I Want it All – Willy Wu ft. Ilka Schunke (reviewed by Dave Franklin)

maxresdefaultWilly Wu is telling it like it is. One of the great things about rap music is that it looks you in the eye, shoots from the hip and draws first, firing off salvos of reality, truth bullets packet with explosive honesty. I Want it All does pretty much what it says on the tin, it’s an anthem to following your dreams, to doing what is right for yourself and not allowing yourself to fall into line with other peoples expectations.

Through Wu’s seductive raps and vocalist Ilka Schunke’s contrasting sweet deliveries they create a dark and light combination, a sharp and soft balance through their boy/girl juxtapositions, both carrying the same message but framing it differently merely through the differing styles that they bring to the song. Street rap melodies meets sharp and annunciated pop vocals.

Musically it is a spacious platform, minimal beats and a plaintive piano carrying most of the tune with just a few electronic motifs and sonic embellishments to add colour but largely it is this room that allows the vocals to be more powerful.

Revelling in the past is all very well and good but the best music, or at least the most original, seems to be made as people move things forward. It’s all about evolution, it’s about forward-thinking, it is the way the world turns. I Want it All is the sound of the world turning and music moving into pastures new. Willy Wu pulls together various urban strands, ambient trap beats, hip-hop rhythms , cool rap flows and strange and glitchy electro-groove musical motifs and even a few sultry R&B tones and smooth, late night smokey vibes. More than that he uses the natural space, the atmosphere and anticipation found between the notes and in the space between the lyrical deliveries to great effect.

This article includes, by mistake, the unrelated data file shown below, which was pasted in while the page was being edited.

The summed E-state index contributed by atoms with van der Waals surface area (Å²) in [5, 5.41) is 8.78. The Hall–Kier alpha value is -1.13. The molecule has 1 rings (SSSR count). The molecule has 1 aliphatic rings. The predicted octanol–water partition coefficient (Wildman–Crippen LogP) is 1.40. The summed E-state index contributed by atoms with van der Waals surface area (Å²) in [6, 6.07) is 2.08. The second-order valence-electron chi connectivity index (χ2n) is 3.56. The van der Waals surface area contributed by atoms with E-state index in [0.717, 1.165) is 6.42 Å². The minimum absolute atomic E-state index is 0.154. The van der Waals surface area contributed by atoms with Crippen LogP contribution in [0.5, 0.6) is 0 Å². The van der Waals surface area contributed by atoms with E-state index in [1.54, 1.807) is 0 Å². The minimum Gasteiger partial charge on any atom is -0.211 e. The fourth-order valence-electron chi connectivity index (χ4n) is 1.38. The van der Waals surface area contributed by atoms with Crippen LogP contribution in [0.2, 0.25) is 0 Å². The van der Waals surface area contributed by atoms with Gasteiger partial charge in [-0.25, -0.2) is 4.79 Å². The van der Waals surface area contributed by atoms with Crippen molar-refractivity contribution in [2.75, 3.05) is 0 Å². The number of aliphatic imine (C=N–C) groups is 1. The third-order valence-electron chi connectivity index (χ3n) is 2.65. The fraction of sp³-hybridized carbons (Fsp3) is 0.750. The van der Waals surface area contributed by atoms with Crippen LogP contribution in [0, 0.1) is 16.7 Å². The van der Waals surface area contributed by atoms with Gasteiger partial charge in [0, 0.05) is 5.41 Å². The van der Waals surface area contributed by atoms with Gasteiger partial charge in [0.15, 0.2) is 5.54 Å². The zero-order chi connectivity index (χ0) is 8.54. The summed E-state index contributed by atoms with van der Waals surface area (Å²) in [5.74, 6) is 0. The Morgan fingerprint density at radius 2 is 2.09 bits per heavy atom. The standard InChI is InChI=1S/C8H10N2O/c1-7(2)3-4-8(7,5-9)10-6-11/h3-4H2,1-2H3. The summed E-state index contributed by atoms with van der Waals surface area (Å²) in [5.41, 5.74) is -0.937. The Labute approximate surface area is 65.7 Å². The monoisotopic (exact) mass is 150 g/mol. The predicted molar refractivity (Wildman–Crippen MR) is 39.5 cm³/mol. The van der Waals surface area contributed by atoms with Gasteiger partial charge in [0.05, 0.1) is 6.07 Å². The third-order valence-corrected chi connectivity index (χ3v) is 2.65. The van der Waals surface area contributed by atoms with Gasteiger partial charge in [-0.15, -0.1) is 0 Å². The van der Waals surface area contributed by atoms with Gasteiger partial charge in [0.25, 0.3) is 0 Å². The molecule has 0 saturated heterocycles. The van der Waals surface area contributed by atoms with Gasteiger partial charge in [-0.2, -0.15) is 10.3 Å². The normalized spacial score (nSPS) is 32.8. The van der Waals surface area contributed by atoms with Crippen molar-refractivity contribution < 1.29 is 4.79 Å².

It’s a track that tips its hat to the past whilst shaping the future and it does really feel like a first, a bold step forward, a post-urban style that pushes beyond the rules and regulations. Ignores the fickle finger of fashion and has no time for musical guardians and narrow-minded pedants telling it what hip-hop, pop, rap, trap, electronic music or any other genre should be about.

It is an addictive combination of hypnotic vocal delivery and easy accessibility which really moves the ball forward, breaks out of the comfort zones and offers a new take on an old sound. If ever rap music spoke of the lives and aspirations of the young urban experience, this is where it is said most eloquently in raps own, new first language.

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